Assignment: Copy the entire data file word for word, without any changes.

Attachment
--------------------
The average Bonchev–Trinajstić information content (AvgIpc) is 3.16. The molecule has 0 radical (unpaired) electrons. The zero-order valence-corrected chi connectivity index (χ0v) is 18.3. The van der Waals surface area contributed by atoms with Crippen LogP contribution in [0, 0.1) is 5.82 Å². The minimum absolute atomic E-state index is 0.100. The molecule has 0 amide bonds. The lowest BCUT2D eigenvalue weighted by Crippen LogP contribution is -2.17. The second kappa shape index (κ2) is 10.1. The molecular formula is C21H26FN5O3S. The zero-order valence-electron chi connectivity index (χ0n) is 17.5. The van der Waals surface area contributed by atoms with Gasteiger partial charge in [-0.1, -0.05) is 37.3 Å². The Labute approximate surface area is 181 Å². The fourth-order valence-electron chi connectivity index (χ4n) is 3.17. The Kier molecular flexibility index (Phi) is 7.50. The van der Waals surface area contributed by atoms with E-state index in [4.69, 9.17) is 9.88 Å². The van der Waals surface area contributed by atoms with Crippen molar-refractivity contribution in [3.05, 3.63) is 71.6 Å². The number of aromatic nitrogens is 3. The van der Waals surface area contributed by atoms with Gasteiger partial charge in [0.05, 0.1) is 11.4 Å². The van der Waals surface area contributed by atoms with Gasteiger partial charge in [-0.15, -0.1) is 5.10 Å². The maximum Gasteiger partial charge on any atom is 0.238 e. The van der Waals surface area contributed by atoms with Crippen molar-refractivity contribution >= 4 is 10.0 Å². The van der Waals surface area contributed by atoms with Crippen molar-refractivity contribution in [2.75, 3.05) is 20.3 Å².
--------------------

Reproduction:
The average Bonchev–Trinajstić information content (AvgIpc) is 3.16. The molecule has 0 radical (unpaired) electrons. The zero-order valence-corrected chi connectivity index (χ0v) is 18.3. The van der Waals surface area contributed by atoms with Crippen LogP contribution in [0, 0.1) is 5.82 Å². The minimum absolute atomic E-state index is 0.100. The molecule has 0 amide bonds. The lowest BCUT2D eigenvalue weighted by Crippen LogP contribution is -2.17. The second kappa shape index (κ2) is 10.1. The molecular formula is C21H26FN5O3S. The zero-order valence-electron chi connectivity index (χ0n) is 17.5. The van der Waals surface area contributed by atoms with Gasteiger partial charge in [-0.1, -0.05) is 37.3 Å². The Labute approximate surface area is 181 Å². The fourth-order valence-electron chi connectivity index (χ4n) is 3.17. The Kier molecular flexibility index (Phi) is 7.50. The van der Waals surface area contributed by atoms with E-state index in [4.69, 9.17) is 9.88 Å². The van der Waals surface area contributed by atoms with Crippen molar-refractivity contribution in [3.05, 3.63) is 71.6 Å². The number of aromatic nitrogens is 3. The van der Waals surface area contributed by atoms with Gasteiger partial charge in [0.05, 0.1) is 11.4 Å². The van der Waals surface area contributed by atoms with Gasteiger partial charge in [-0.15, -0.1) is 5.10 Å². The maximum Gasteiger partial charge on any atom is 0.238 e. The van der Waals surface area contributed by atoms with Crippen molar-refractivity contribution >= 4 is 10.0 Å². The van der Waals surface area contributed by atoms with Crippen molar-refractivity contribution in [2.75, 3.05) is 20.3 Å².